What’s the Deal With; Early New York City Police Badges & Emblems of Office – 1800-1845

Introduction:

Ask a police historian or collector when the earliest police badge was issued in the City of New York and he/she will likely tell you that it was in 1845, for the newly created “Municipal Police, or Day and Night Watch.” Ask the police historian or collector what was used prior to 1845, and you will likely get a blank stare. The 1845 badge, made of copper, was in the form of an eight-pointed star. The obverse bore the Seal of the City of New York (the city) and the word “POLICE.” Badges, or emblems of office, were necessary as a form of identifying individual officers, because uniforms had not yet been prescribed, adopted, or worn. 

The Common Council of the City of new York (today’s City Council) was comprised of the Board of Alderman and a Board of Assistant Aldermen. The common council prescribed which officials, in selected offices, were authorized to wear “badges and emblems of office.”

As of the writing of this article, coverage of this topic has not been found in books, or papers, written about the history of policing in the city. This article deals with badges and emblems of office issued to police officials, and other officials, in New York City, between 1800 and 1845. 

Badges and Emblems of Office of the City’s Police 1800-1844:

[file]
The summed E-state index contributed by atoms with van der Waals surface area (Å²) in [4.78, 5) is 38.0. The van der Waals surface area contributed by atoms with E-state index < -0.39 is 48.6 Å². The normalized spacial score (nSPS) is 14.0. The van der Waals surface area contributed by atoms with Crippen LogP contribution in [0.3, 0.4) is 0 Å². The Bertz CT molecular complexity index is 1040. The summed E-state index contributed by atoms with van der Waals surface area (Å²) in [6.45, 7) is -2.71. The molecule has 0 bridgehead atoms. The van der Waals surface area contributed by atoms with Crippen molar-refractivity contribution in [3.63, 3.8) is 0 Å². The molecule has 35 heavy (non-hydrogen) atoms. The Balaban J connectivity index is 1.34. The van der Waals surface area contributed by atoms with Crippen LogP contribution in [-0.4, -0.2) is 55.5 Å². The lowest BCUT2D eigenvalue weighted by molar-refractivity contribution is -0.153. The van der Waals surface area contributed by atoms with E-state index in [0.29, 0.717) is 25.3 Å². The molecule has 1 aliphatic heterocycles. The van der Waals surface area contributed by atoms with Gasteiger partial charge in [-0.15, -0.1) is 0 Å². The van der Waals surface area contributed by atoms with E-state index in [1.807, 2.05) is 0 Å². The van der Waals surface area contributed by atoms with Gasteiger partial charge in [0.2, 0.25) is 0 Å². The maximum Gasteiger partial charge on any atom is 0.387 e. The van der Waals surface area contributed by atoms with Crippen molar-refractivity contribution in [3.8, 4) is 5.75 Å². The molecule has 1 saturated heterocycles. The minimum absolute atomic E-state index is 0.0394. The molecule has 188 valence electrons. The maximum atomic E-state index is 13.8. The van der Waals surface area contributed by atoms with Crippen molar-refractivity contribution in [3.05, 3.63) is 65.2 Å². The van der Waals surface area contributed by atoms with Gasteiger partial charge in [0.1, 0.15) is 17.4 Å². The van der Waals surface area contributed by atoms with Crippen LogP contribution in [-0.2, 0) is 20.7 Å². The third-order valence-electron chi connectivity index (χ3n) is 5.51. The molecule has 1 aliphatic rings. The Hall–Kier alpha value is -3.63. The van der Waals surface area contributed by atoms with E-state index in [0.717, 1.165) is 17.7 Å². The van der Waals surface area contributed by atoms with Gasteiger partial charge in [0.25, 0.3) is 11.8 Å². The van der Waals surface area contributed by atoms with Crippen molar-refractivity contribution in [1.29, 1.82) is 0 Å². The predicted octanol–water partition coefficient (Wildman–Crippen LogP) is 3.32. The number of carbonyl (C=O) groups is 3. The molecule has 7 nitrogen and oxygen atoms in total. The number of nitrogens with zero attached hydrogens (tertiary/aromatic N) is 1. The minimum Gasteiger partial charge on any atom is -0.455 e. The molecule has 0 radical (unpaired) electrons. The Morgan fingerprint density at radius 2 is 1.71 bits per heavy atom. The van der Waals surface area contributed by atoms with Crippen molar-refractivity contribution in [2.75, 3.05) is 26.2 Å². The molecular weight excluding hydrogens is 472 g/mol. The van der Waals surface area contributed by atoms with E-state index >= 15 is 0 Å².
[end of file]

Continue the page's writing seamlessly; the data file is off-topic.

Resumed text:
The language “badges or emblems of office” comes from official records of the common council and refers to: clothing, hats, caps, helmets, copper badges, and staves of office. The word “office” is used interchangeably with “authority” by many sources.

The Watchman – his cap was his badge/emblem of office/authority. “Twelve O’clock and all is well! “The watchman goes his nightly rounds, While we do soundly sleep; From fire and thieves and robbers bold, Your property to keep.”

An example of a pre-1845 badge of authority, are staves of office. The use of staves of office was likely carried to this country by the British, where the length and adornment of the staff depicted the authority vested in the bearer. For example, ranking British police officials carried, and carry to this day, a small staff called a “tipstaff,” to represent their office and authority. Some tipstaffs contain a compartment where a document denoting the office, officer, and the authority of their office is stored. In New York City, during the eighteenth and nineteenth centuries, staves of office were routinely provided by the city to elected and appointed officials as a symbol of office and authority.

As early as 1806, the common council ordained “That it shall be the duty of constables and marshals of this city to repair, immediately on the alarm of fire with their staves of office, to the place where such fire may be.”

 

 

According to the The Minutes of the Common Council of the City of New York, dated June 12, 1807, the council adopted a proposal that staves: